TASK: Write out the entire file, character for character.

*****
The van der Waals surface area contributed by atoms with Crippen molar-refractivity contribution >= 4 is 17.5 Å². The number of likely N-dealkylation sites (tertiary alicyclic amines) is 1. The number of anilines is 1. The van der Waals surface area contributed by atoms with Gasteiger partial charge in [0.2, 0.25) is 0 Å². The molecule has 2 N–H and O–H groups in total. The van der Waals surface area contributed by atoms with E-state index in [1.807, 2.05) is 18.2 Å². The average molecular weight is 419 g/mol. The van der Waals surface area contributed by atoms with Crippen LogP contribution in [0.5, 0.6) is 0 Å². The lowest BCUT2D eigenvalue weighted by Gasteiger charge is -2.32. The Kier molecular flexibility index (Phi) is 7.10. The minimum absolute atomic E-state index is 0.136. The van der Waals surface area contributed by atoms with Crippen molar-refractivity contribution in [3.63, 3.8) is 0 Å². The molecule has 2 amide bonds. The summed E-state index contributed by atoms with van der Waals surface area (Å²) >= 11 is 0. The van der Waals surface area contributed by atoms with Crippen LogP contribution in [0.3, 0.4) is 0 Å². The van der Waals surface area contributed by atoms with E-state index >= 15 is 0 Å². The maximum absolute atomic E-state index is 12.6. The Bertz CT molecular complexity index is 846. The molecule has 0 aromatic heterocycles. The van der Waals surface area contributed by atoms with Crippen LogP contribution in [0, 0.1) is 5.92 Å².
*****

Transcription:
The van der Waals surface area contributed by atoms with Crippen molar-refractivity contribution >= 4 is 17.5 Å². The number of likely N-dealkylation sites (tertiary alicyclic amines) is 1. The number of anilines is 1. The van der Waals surface area contributed by atoms with Gasteiger partial charge in [0.2, 0.25) is 0 Å². The molecule has 2 N–H and O–H groups in total. The van der Waals surface area contributed by atoms with E-state index in [1.807, 2.05) is 18.2 Å². The average molecular weight is 419 g/mol. The van der Waals surface area contributed by atoms with Crippen LogP contribution in [0.5, 0.6) is 0 Å². The lowest BCUT2D eigenvalue weighted by Gasteiger charge is -2.32. The Kier molecular flexibility index (Phi) is 7.10. The minimum absolute atomic E-state index is 0.136. The van der Waals surface area contributed by atoms with Crippen molar-refractivity contribution in [3.63, 3.8) is 0 Å². The molecule has 2 amide bonds. The summed E-state index contributed by atoms with van der Waals surface area (Å²) >= 11 is 0. The van der Waals surface area contributed by atoms with Crippen LogP contribution in [0.3, 0.4) is 0 Å². The van der Waals surface area contributed by atoms with E-state index >= 15 is 0 Å². The maximum absolute atomic E-state index is 12.6. The Bertz CT molecular complexity index is 846. The molecule has 0 aromatic heterocycles. The van der Waals surface area contributed by atoms with Crippen LogP contribution in [0, 0.1) is 5.92 Å².